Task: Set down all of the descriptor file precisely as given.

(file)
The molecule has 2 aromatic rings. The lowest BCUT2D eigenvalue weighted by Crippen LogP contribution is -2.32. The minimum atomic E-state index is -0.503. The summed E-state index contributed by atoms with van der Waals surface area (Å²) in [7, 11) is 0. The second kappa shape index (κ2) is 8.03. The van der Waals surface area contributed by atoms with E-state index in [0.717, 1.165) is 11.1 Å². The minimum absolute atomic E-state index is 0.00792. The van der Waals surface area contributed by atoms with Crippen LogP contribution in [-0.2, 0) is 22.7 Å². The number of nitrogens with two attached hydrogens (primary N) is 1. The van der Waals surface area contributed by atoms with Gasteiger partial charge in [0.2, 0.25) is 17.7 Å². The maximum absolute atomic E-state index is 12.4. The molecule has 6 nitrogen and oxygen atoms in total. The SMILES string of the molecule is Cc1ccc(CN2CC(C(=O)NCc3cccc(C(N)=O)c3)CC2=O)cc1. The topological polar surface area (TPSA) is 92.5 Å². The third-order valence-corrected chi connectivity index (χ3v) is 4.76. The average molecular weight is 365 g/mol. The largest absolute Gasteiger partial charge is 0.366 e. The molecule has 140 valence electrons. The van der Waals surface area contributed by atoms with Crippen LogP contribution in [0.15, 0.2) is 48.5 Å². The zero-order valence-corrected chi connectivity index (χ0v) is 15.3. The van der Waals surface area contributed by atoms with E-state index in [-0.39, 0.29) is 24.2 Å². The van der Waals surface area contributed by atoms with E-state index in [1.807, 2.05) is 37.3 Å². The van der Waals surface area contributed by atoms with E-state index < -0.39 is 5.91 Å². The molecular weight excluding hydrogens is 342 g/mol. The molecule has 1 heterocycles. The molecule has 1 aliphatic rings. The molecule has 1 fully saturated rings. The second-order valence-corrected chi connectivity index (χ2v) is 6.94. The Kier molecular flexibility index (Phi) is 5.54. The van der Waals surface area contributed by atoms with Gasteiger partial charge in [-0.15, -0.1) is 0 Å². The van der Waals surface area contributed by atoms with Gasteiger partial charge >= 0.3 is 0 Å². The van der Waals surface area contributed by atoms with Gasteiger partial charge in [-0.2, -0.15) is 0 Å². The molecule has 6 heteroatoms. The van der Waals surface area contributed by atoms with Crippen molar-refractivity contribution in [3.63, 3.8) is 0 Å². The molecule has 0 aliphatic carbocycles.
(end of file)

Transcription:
The molecule has 2 aromatic rings. The lowest BCUT2D eigenvalue weighted by Crippen LogP contribution is -2.32. The minimum atomic E-state index is -0.503. The summed E-state index contributed by atoms with van der Waals surface area (Å²) in [7, 11) is 0. The second kappa shape index (κ2) is 8.03. The van der Waals surface area contributed by atoms with E-state index in [0.717, 1.165) is 11.1 Å². The minimum absolute atomic E-state index is 0.00792. The van der Waals surface area contributed by atoms with Crippen LogP contribution in [-0.2, 0) is 22.7 Å². The number of nitrogens with two attached hydrogens (primary N) is 1. The van der Waals surface area contributed by atoms with Gasteiger partial charge in [0.2, 0.25) is 17.7 Å². The maximum absolute atomic E-state index is 12.4. The molecule has 6 nitrogen and oxygen atoms in total. The SMILES string of the molecule is Cc1ccc(CN2CC(C(=O)NCc3cccc(C(N)=O)c3)CC2=O)cc1. The topological polar surface area (TPSA) is 92.5 Å². The third-order valence-corrected chi connectivity index (χ3v) is 4.76. The average molecular weight is 365 g/mol. The largest absolute Gasteiger partial charge is 0.366 e. The molecule has 140 valence electrons. The van der Waals surface area contributed by atoms with Crippen LogP contribution in [0.15, 0.2) is 48.5 Å². The zero-order valence-corrected chi connectivity index (χ0v) is 15.3. The van der Waals surface area contributed by atoms with E-state index in [-0.39, 0.29) is 24.2 Å². The van der Waals surface area contributed by atoms with E-state index in [1.807, 2.05) is 37.3 Å². The van der Waals surface area contributed by atoms with E-state index < -0.39 is 5.91 Å². The molecular weight excluding hydrogens is 342 g/mol. The molecule has 1 heterocycles. The molecule has 1 aliphatic rings. The molecule has 1 fully saturated rings. The second-order valence-corrected chi connectivity index (χ2v) is 6.94. The Kier molecular flexibility index (Phi) is 5.54. The van der Waals surface area contributed by atoms with Gasteiger partial charge in [-0.15, -0.1) is 0 Å². The van der Waals surface area contributed by atoms with Gasteiger partial charge >= 0.3 is 0 Å². The van der Waals surface area contributed by atoms with Gasteiger partial charge in [-0.2, -0.15) is 0 Å². The molecule has 6 heteroatoms. The van der Waals surface area contributed by atoms with Crippen molar-refractivity contribution in [3.63, 3.8) is 0 Å². The molecule has 0 aliphatic carbocycles.